When the defendant of a lawsuit is identifiable as "John Doe," some restrictions apply.
Such is the case of Southwire, a cable manufacturer based in Georgia, suing the operators behind a Maze ransomware attack. Because Southwire refused to pay the ransom, the operators posted a portion of the encrypted and stolen data on a public website.
The ransomware-turned-data-breach prompted Southwire to take legal action against the hackers and third parties unknowingly involved.
Southwire is seeking injunctive relief from the hackers after they "wrongfully accessed" the company's computer systems, according to the civil action (read the full filing below), filed on Dec. 31, 2019. The dates of the cyberattack were redacted from the filing.
"Southwire's decision to take legal action against the Maze Group is an unusual move," Brett Callow, threat analyst at Emsisoft, told CIO Dive in an email. "I can't think of another case in which a company has sued a ransomware group."
Robert Shimberg, shareholder of law firm Hill Ward Henderson, echoed Callow's sentiments. "I have not seen one exactly like this before now," he told CIO Dive.
But while Southwire, at this time, can only identify its hackers as John Doe, the company's investigations led it to another civil action in Ireland.
Ireland-based publication The Journal.ie reports Southwire is also pursuing injunctive relief from an Irish company responsible for hosting the hackers' website. Southwire reportedly asked the web hosting company to remove the published stolen data but the company was unresponsive at the time.
Maze has influenced other ransomware's modus operandi in terms of publicly disclosing encrypted data. REvil, the successor of GandCrab, is also threatening to publish stolen data or sell it to a victim's competitors if a ransom is refused.
The ransomware strain requires victims to communicate with its operators for decryption. Southwire outlined dates, though redacted from the filing, of the communication between the company and the defendant.
"During this time, Defendant threatened to release this information and pointed to its release of other companies' data as an indicator that it would follow through on its threats," according to the filing.
The malicious operators posted a portion of Southwire's data on the public-facing website. In the time since the posting, the hackers have allegedly told Southwire to brace for more data exposure.
Southwire's lawsuit against its hackers is a "somewhat risky move in that it could potentially prompt Maze into publishing all the exfiltrated data," said Callow.
But the proceedings helped the company bring down the websites showcasing the stolen data. The Irish third-party web hosting company has since removed the websites.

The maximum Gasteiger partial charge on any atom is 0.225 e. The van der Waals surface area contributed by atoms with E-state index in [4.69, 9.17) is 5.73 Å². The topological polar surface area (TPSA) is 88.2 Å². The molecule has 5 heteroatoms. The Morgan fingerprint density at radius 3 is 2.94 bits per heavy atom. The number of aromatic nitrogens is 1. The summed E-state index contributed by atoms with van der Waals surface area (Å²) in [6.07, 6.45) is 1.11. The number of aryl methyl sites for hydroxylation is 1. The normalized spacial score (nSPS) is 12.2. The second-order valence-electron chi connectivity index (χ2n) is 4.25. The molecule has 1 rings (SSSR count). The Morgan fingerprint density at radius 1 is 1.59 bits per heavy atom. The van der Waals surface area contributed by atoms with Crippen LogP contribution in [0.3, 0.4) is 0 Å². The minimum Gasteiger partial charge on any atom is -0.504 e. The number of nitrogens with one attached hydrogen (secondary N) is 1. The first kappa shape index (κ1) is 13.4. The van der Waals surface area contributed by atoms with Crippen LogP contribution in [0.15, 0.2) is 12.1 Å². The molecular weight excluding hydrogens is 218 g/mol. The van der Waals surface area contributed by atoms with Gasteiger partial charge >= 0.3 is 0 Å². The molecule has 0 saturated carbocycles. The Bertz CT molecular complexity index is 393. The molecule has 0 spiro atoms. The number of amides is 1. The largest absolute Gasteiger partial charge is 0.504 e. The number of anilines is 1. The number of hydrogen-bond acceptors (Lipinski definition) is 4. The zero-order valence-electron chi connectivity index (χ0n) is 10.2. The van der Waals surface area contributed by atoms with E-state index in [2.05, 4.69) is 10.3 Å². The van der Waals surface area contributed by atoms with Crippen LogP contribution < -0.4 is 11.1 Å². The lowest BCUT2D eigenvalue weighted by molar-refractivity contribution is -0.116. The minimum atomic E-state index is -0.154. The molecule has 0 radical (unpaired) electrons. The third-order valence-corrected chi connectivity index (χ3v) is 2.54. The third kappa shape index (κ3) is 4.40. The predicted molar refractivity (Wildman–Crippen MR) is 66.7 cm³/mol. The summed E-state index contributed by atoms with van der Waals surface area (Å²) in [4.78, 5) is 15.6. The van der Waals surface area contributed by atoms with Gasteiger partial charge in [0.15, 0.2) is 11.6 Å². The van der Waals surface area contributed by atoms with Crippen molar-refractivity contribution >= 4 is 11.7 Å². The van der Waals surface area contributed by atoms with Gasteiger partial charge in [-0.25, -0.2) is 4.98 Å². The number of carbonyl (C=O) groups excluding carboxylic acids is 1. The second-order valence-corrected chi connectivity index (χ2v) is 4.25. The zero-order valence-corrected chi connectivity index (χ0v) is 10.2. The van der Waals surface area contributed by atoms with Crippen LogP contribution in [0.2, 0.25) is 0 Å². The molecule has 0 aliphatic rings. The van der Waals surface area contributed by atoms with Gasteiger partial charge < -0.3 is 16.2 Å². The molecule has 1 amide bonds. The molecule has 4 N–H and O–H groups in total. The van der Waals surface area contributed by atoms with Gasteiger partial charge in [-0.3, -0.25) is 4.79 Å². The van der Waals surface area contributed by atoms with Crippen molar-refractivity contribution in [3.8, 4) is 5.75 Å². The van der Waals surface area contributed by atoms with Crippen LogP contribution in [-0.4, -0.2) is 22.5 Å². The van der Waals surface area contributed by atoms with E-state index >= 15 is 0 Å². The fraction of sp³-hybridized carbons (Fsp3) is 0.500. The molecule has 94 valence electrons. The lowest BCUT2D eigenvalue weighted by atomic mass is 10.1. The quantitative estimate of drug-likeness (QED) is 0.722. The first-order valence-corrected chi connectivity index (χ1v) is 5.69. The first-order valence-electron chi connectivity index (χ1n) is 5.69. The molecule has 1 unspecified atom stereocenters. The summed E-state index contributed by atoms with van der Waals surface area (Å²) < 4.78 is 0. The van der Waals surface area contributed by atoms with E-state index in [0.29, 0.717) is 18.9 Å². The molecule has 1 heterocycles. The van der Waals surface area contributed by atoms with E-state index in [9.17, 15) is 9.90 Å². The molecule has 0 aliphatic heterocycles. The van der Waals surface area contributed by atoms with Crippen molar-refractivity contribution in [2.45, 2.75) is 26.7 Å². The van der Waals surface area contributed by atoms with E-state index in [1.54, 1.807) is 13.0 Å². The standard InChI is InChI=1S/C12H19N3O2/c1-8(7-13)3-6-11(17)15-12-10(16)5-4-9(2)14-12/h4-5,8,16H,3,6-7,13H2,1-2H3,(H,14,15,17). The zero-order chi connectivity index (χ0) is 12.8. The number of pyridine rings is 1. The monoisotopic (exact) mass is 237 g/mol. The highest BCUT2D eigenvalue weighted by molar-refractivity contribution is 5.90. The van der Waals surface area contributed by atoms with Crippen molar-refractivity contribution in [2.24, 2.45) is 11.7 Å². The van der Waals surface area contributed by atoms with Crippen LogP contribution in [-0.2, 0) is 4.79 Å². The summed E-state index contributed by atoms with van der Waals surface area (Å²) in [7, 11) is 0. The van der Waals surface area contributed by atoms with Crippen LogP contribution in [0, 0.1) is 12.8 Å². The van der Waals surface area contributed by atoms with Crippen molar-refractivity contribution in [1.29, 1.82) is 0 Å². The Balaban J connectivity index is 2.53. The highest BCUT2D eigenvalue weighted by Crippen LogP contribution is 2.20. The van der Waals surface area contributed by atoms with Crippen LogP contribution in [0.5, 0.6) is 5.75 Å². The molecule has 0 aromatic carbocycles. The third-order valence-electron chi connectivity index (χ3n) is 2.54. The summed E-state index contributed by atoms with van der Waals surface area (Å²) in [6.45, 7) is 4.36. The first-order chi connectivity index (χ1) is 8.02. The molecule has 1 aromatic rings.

However, "it would be trivially easy for the group to release the data in other ways, either on the clear web or the dark web," said Callow.
A matter of identity
Though Southwire's ransomware lawsuit is unusual, John Doe cases are fairly common.
"It happens a lot like in copyright infringement cases and trademark infringement," said Shimberg.
"It's not unheard of for there to be lawsuits against John Doe. You're doing it with the idea that you don't know the identity of the person at this time, but you're still gathering information," he said.
With a John Doe defendant, Southwire's lawsuit is less likely to stall as a civil case, as it might in a criminal one. A criminal case is more likely than a civil one to stall when the operators' identity is unknown.
"I believe they are bringing the civil case, as a way for them to have the ability to pursue it on their timeframe and the way they want to pursue it," said Shimberg. A simultaneous criminal prosecution is possible if they can convince criminal authorities.
Having a John Doe defendant still "allows the injured aggrieved party [Southwire] to initiate and get something started," he said.
Southwire so far was able to trace the domain the defendant, or John Doe, is using "to cause harm" to the company. The cable manufacturer provided a (now redacted) web portal contact point in the civil suit.
Following similar logic, Southwire found the alleged Ireland-based third-party web hosting company through an administered IP address "connected to domain [redacted] — used by Defendant in this action."
"With regard to the web hosting entity, that could become a trend, because you can certainly try to get some action taken," like the website shut down as quickly as possible, said Shimberg.
But legally pursuing a John Doe hacker is a trend yet to be seen.
"There's certainly some very good reasons for doing what they're doing strategically. And under appropriate circumstances, absolutely. I could see it happening more frequently," he said.